If the test statistic calculated from the data (if necessary: in the absolute amount) is greater than this critical value (one also says: it is in the rejection area), the null hypothesis is rejected, otherwise it is retained (until further notice). A more precise distinction must be made here between one-sided and two-sided hypotheses. In the first case, the critical value typically separates (with a selected significance level of α percent) the lower 100 − α from the upper α percent of the distribution or, in the case of negative differences / correlations, the lower α from the upper 100 − α percent; in the second case there are two critical values, namely one for the α / 2 quantile and one for the 100− (α / 2) quantile.

In research practice one usually proceeds somewhat differently: In general, one calculates the probability with which, if the null hypothesis is valid, the observed sample result or a sample result that is even less compatible with the null hypothesis would be expected. This probability is usually referred to as the p-value. One can then say: A result is statistically significant if the p-value is lower than the previous significance level. Often it is simply stated which of the usual significance levels the p-value falls below (e.g. one asterisk [*] for a p-value <0.05, two asterisks for p <0.01 and three for p <0.001). In this way, the audience can choose within limits which level of significance they want to use (direct specification of the p-value would, however, allow more options.)

Frequently used S. tests are e.g. B. the t-test, the F-test of analysis of variance, or the chi-square test for crosstabs.

Whether or not a statistical test is significant depends not only on the level of significance (the probability of error), but above all on the size of the sample. With increasing size, even small and insignificant relationships or differences can be confirmed as significant. A significant (test) result cannot therefore be equated with an important (research) result without closer examination.

Note that the term “significance test” is not used in a completely uniform way in the statistical literature. The explanation used here corresponds roughly to the language used by Fahrmeir et al. (1997) or Hartung et al. (1982); Kühnel & Krebs (2001), on the other hand, reserve the term only for tests in which the null hypothesis is that in the population *no* There is a connection (or difference), but the alternative hypothesis is that the connection (or difference) is different from zero. This usage is likely to be the most widespread in statistics; it also corresponds to the one on which the recurring arguments about the meaning and purpose of significance tests are based (see Morrison et al. 1970 and Harlow et al. 1997. Finally, Daly et al. speak of a significance test if, on the basis of the calculated test statistics, the " empirical significance level ", ie the probability of receiving a test value of the calculated quantity if the null hypothesis is valid is referred to there as "fixed-level testing").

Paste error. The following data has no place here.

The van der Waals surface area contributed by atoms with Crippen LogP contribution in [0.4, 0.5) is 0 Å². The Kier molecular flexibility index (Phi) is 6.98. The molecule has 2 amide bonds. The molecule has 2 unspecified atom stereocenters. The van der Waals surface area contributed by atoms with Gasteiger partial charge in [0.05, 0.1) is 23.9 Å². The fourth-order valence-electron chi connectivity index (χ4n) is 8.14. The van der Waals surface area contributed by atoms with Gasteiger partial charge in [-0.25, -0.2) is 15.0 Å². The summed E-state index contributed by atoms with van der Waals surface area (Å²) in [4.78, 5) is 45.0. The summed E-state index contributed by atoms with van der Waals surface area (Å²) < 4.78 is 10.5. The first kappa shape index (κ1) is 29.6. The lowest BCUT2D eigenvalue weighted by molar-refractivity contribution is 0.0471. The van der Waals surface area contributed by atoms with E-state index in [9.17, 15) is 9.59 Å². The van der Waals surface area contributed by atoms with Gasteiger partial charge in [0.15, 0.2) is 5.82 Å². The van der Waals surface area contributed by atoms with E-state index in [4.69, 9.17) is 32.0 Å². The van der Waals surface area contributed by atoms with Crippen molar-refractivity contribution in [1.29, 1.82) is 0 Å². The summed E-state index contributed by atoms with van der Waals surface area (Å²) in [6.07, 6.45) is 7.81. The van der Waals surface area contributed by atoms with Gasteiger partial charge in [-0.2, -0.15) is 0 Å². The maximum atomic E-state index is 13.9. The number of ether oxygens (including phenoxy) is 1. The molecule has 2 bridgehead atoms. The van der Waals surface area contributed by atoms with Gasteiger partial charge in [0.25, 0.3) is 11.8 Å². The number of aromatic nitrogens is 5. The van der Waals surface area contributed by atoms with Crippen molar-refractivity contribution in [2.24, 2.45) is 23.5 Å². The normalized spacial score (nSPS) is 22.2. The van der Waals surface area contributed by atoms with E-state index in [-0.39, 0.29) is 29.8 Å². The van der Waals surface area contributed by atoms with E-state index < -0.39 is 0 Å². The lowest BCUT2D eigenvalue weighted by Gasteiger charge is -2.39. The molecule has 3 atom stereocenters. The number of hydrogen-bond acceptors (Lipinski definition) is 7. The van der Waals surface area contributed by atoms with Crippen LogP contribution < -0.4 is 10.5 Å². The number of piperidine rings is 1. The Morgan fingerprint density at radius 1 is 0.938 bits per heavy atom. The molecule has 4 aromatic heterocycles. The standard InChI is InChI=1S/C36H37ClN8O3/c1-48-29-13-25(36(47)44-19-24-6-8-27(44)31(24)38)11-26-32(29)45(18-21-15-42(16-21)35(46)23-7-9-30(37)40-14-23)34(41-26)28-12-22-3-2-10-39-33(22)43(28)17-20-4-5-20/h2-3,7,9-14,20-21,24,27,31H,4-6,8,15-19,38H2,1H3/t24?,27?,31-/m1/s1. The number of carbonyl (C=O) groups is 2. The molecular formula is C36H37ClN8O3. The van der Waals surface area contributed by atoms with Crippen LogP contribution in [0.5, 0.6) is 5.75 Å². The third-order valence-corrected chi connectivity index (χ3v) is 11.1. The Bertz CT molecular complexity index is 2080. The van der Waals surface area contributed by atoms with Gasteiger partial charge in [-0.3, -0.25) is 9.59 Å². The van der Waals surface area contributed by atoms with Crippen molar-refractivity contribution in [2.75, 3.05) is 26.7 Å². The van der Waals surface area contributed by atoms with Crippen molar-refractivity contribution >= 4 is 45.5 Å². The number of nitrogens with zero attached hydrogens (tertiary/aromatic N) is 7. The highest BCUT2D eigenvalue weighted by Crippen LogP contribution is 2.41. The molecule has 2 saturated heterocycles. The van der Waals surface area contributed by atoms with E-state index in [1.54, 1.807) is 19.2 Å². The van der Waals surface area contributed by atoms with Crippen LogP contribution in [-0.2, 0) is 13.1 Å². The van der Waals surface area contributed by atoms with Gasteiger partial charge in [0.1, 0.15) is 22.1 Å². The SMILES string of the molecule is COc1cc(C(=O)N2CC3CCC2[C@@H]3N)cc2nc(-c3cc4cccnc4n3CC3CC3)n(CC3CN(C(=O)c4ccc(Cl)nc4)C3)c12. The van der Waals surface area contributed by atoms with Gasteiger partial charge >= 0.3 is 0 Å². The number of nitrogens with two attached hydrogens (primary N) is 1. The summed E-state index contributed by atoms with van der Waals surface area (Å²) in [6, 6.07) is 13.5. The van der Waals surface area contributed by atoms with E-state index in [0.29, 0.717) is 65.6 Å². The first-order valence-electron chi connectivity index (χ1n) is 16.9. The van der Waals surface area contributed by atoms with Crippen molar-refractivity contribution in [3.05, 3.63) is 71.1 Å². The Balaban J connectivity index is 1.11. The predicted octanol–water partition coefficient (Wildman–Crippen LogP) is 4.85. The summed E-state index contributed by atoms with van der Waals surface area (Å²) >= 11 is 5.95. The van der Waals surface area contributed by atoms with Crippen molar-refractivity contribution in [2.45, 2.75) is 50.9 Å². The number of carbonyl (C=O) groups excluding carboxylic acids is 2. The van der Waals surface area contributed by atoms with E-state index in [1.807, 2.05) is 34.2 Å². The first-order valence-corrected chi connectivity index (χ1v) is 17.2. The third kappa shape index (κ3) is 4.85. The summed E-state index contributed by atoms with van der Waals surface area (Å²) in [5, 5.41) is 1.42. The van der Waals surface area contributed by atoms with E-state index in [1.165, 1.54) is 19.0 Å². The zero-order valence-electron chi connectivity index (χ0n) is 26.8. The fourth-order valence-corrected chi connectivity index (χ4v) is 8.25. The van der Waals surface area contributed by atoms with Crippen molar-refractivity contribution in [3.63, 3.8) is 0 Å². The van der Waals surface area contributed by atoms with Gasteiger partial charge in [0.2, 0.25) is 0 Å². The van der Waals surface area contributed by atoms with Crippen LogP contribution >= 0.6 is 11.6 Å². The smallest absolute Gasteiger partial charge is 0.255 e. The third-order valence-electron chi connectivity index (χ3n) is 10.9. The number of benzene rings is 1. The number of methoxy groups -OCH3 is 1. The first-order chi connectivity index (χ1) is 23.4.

See also: Type 1 and 2 errors, inferential statistics, confidence interval.

Literature:

- Daly, F./Hand, D. J. / Jones, M. C. / Lunn, A. D./McConway, K. J .: Elements of Statistics, Harlow: The Open University / Addison-Wesley, 1995
- Fahrmeir, Ludwig / artist, Rita / Pigeot, Iris / Tutz, Georg: Statistics. The way to data analysis. Berlin, Heidelberg, New York: Springer, 1997, since then further editions
- Harlow, Lisa L./Mulaik, Stanley A./Steiger, James H. (Eds.): What if There Were no Significance Tests? Mahwah, New Jersey; London: Erlbaum, 1997
- Hartung, Joachim / Elpelt, Bärbel / Klösener, Karl-Heinz: Statistics. Teaching and handbook of applied statistics. Munich, Vienna: Oldenbourg, numerous editions since 1982, the 14th edition appeared in 2005
- Kühnel, Steffen-M./Krebs, Dagmar: Statistics for the social sciences. Basics, methods, applications. Reinbek near Hamburg: Rowohlt, 2001
- Morrison, Denton E./Henkel, Ramon E. (Eds.): The Significance Test Controversy. Chicago: Aldine, 1970

© W. Ludwig-Mayerhofer, ILMES | Last update: 11 Nov 2016